Kentucky football has been to back-to-back bowl games. It has produced back-to-back winning seasons. It has 17 starters back from a 2017 team that was eight points away from being 10-3.
Yet when the votes are tabulated here Friday at SEC Football Media Days, Kentucky will probably be picked to finish back near the bottom of the East Division.
“I don’t know if that’s for me to judge,” head coach Mark Stoops said Monday during the first day of the league’s annual summer kickoff. “I know we’re very confident in our building and feel very good about what we have and what we’re doing.”
After all, I ranked Stoops sixth among SEC coaches. Only Alabama’s Nick Saban has been at his current employer longer than Stoops and Auburn’s Gus Malzahn. (Each is in his sixth year.) The Cats boast the league’s top returning rusher in Benny Snell on offense and more returning production than any defense in the league.
Judging by the preseason yearbooks, however, few seem to care. So what gives? Here are three reasons why the 2018 Cats aren’t getting much love:
1. The lack of an experienced starting quarterback
New Texas A&M coach Jimbo Fisher, who won a national title at Florida State, said this Monday: “If your quarterback is not the toughest guy on the team then your team is not going to be tough.”
Stephen Johnson was Kentucky’s toughest player in 2017. The senior quarterback played through multiple injuries — some not publicly revealed until after the season — on his way to leading the Cats to a 7-6 record. Now he’s graduated, however, a two-year starter handing the team’s most important job to someone who has never taken a snap in a Division I college football game.
Stoops pushed back at that assumption Monday. As a redshirt sophomore, Gunnar Hoak has two full years in offensive coordinator Eddie Gran’s system, said Stoops. And sophomore Terry Wilson spent a redshirt year at Oregon before transferring to Garden City Community College in Kansas.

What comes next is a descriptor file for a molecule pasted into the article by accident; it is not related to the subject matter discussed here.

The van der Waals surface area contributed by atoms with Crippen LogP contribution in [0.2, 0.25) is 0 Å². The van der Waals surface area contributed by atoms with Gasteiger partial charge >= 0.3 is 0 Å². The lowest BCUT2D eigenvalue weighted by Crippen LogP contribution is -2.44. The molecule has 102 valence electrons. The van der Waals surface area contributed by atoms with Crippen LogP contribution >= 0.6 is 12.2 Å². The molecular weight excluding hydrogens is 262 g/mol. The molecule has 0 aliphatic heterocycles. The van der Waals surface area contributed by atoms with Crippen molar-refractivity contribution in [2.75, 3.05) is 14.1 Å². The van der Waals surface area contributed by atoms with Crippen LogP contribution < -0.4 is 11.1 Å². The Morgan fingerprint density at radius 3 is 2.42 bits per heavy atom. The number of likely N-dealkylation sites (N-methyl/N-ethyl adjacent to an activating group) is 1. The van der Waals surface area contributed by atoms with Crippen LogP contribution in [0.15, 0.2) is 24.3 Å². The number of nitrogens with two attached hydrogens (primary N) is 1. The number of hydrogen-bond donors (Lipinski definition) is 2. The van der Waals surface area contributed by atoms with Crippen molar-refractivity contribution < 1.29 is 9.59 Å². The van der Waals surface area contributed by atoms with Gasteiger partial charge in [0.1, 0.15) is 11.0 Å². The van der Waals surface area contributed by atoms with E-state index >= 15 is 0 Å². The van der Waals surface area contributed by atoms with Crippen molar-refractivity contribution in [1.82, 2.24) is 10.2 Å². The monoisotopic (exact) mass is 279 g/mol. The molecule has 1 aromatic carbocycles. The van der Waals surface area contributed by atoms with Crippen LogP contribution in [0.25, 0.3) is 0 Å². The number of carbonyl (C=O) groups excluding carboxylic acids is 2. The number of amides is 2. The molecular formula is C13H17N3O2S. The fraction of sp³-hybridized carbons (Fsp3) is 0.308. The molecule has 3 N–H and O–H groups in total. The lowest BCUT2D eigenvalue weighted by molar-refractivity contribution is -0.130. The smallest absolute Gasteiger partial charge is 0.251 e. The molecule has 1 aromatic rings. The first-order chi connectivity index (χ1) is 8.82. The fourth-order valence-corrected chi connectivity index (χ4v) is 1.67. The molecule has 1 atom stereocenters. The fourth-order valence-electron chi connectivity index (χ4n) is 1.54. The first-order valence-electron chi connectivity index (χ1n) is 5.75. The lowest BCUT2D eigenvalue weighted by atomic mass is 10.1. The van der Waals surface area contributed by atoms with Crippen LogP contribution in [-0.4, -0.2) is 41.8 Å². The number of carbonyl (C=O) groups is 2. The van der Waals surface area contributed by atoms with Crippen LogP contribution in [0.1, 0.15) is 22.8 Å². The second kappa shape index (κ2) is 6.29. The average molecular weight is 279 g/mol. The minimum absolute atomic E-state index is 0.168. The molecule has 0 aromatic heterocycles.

Stoops said Monday he’s comfortable with both, but has no timetable for picking a starter. Until either plays, the position is a question mark.
2. The schedule is, well, an SEC schedule
Perhaps you’ve heard: Kentucky hasn’t beaten Florida since 1986. Week two, it plays at Gainesville. It travels to Texas A&M on Oct. 6. It beat Missouri and Tennessee last season, but now must visit both on the road this season. The trip to Missouri is Oct. 27, the visit to Tennessee on Nov. 10.
Georgia and South Carolina are both on the Kroger Field calendar, but those are the two teams picked to finish atop the East. And while Kentucky has beaten South Carolina four times, conventional wisdom says (a) this is Will Muschamp’s best team in Columbia and (b) the streak has to end at some point.
3. The history of Kentucky football
As a program, UK hasn’t posted a winning SEC record since 1977. It did finish 4-4 each of the past two seasons, but that brings to six the number of times a .500 conference mark has happened since ‘77. In each of the previous five the Cats failed to find a way over the hump the next season.
Alas, stereotypes stick. Alabama could lose all 22 starters and, based on the program’s past performances, preseason prognosticators would no doubt allow the Crimson Tide the benefit of the doubt. Not so with a Kentucky. Not yet.
You might ask if the Cats are aware of this? Judging by their responses here, the answer would be yes, with a healthy dose of chip-on-the-shoulder as a motivational device.
“I hope we have a chip on our shoulder no matter what we’re rated,” Stoops said. “That’s what I’m looking for.”
“I’ve had a chip on my shoulder ever since I’ve been here my freshman year,” Snell said. “A lot of doubt has been on Kentucky ever since I’ve been here. . . . We’re going to keep trying to prove people wrong.”